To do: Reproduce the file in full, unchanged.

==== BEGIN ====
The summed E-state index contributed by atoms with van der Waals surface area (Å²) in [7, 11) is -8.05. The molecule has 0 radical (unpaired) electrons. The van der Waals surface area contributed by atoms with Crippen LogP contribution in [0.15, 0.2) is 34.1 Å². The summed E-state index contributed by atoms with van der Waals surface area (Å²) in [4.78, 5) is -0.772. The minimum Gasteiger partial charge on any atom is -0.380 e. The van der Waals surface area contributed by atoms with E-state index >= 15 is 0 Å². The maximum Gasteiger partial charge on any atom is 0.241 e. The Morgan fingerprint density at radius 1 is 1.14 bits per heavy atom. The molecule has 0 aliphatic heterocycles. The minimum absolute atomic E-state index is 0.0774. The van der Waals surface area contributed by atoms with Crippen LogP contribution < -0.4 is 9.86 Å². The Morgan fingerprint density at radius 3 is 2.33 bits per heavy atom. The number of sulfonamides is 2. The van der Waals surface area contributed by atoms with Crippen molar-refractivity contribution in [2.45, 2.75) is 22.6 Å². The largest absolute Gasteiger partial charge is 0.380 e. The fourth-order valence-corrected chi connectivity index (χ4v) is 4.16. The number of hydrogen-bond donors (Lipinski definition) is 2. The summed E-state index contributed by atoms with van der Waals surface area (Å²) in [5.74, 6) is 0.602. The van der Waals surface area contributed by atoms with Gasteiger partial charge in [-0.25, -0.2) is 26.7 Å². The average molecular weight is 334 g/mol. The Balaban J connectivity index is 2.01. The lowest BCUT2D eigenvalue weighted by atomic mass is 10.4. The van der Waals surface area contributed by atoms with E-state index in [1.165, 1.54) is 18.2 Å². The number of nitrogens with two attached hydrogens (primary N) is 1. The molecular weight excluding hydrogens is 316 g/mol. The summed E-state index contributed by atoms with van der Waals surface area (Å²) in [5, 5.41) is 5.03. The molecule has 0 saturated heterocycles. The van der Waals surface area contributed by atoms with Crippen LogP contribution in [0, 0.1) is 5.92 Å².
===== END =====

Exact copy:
The summed E-state index contributed by atoms with van der Waals surface area (Å²) in [7, 11) is -8.05. The molecule has 0 radical (unpaired) electrons. The van der Waals surface area contributed by atoms with Crippen LogP contribution in [0.15, 0.2) is 34.1 Å². The summed E-state index contributed by atoms with van der Waals surface area (Å²) in [4.78, 5) is -0.772. The minimum Gasteiger partial charge on any atom is -0.380 e. The van der Waals surface area contributed by atoms with E-state index >= 15 is 0 Å². The maximum Gasteiger partial charge on any atom is 0.241 e. The Morgan fingerprint density at radius 1 is 1.14 bits per heavy atom. The molecule has 0 aliphatic heterocycles. The minimum absolute atomic E-state index is 0.0774. The van der Waals surface area contributed by atoms with Crippen LogP contribution < -0.4 is 9.86 Å². The Morgan fingerprint density at radius 3 is 2.33 bits per heavy atom. The number of sulfonamides is 2. The van der Waals surface area contributed by atoms with Crippen molar-refractivity contribution in [2.45, 2.75) is 22.6 Å². The largest absolute Gasteiger partial charge is 0.380 e. The fourth-order valence-corrected chi connectivity index (χ4v) is 4.16. The number of hydrogen-bond donors (Lipinski definition) is 2. The summed E-state index contributed by atoms with van der Waals surface area (Å²) in [5.74, 6) is 0.602. The van der Waals surface area contributed by atoms with Gasteiger partial charge in [-0.25, -0.2) is 26.7 Å². The average molecular weight is 334 g/mol. The Balaban J connectivity index is 2.01. The lowest BCUT2D eigenvalue weighted by atomic mass is 10.4. The van der Waals surface area contributed by atoms with E-state index in [1.165, 1.54) is 18.2 Å². The number of nitrogens with two attached hydrogens (primary N) is 1. The molecular weight excluding hydrogens is 316 g/mol. The summed E-state index contributed by atoms with van der Waals surface area (Å²) in [5, 5.41) is 5.03. The molecule has 0 saturated heterocycles. The van der Waals surface area contributed by atoms with Crippen LogP contribution in [0, 0.1) is 5.92 Å².